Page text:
This is a medical condition characterized by hypogonadism, alopecia, and progressive extrapyramidal neurologic anomalies and intellectual symptoms. The neurological manifestations included moderate to severe intellectual decline, muscular hypotonia, choreoathetoid posture and dystonic movements resulting in gait difficulty, dysarthria, dysphagia, and scoliosis. The onset of these symptoms in these patients began in early adolescence and progressed more rapidly in males.
N.B.: The literature occasionally indicates that the Devriendt Legius Fryns Syndrome and the Woodhouse Sakati Syndrome (see “Other conditions to be considered”) are the same entity. However, the presence of endocrine anomalies in the latter one and different mutations make both condition separate entities.
The exact incidence remains unknown. It is prevalent in Saudi Arabia. Other cases have also been described in Turkey, Croatia, and Middle East descent individuals. The association with consanguinity has been established.
It is considered a newly discovered autosomal recessive disorder based on its presence in two children (a boy and a girl) of consanguineous parents.
The constant biochemical abnormality is low IGF-1. Magnetic resonance imaging shows in all affected individuals white matter anomalies involving the cerebellum, brain stem, and cerebral structures, as well as abnormal decreased signal intensity in the basal ganglia with involvement of the substantia nigra.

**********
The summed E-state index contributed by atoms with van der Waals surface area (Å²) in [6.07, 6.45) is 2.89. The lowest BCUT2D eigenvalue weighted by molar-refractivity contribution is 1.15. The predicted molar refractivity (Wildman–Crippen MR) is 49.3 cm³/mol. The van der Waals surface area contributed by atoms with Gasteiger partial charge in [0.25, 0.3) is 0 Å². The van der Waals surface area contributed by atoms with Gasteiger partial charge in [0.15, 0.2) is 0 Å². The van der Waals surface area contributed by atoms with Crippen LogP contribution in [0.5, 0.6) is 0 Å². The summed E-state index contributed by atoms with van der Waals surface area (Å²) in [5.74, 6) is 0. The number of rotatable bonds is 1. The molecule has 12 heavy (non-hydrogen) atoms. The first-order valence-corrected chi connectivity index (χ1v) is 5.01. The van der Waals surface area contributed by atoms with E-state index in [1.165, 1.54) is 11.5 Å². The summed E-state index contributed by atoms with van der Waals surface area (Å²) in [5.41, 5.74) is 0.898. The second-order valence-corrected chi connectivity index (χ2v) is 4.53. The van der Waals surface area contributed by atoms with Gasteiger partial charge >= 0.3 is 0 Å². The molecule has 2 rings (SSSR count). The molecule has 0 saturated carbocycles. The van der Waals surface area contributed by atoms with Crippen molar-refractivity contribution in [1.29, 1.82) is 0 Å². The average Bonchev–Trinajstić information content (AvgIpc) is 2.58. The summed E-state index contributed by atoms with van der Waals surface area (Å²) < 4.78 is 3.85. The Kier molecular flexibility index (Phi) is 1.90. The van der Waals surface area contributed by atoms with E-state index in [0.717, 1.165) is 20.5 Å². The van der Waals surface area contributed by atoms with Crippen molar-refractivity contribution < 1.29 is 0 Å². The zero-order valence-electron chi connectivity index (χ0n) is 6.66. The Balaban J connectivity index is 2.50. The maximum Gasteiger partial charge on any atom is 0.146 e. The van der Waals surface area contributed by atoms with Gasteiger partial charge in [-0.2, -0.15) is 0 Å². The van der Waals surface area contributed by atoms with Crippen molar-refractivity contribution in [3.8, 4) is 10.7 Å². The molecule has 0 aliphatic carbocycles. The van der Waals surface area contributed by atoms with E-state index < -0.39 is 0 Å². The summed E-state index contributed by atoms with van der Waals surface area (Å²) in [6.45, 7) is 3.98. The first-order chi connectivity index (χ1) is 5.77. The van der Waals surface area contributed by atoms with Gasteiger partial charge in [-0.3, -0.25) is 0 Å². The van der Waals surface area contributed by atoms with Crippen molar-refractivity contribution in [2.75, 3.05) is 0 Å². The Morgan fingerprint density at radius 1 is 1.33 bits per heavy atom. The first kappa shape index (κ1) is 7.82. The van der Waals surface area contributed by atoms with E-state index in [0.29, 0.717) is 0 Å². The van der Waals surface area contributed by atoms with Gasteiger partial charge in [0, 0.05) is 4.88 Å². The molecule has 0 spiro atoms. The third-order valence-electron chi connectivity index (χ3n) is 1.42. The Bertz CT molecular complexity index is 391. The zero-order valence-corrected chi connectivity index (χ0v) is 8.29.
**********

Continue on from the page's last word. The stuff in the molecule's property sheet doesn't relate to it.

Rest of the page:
All affected patients present total or partial alopecia, clinical and chemical evidence of hypogonadism (low levels of estradiol and testosterone). Females have streak or absent ovaries. In the original case described by Devriendt et al, the boy’s childhood was described as uneventful. First symptoms were noted at about age 12 years, when speech difficulties and learning problems and gait abnormalities were noted. Fine motor skills started to decline thereafter, mainly as a consequence of reduced muscle strength and neurologic control. Absence of puberty (prepubertal penis and testes) and nondevelopment of secondary male sex characteristics were diagnosed at age 17 years. Neurologic examination at that time showed dystonia and dysarthria that, by age 47 years, had progressed to almost complete inability to walk (as a consequence of dystonic and choreoathetotic movements) and speak, combined with eating and drinking difficulties. Alopecia was noted in early adulthood. The sister was affected earlier than her brother, with learning problems noted in primary school, requiring special education. Her motor skills declined faster, and she was wheelchair-bound by the time she was in her early 20s. She also showed signs of primary hypogonadism and no development of secondary female sex characteristics. Dysarthria and alopecia occurred at age 14 years and were slowly progressive.
None reported. However, depending on the age and severity of neurologic symptoms, recurrent pulmonary aspirations are possible, and a preoperative chest radiograph might be ...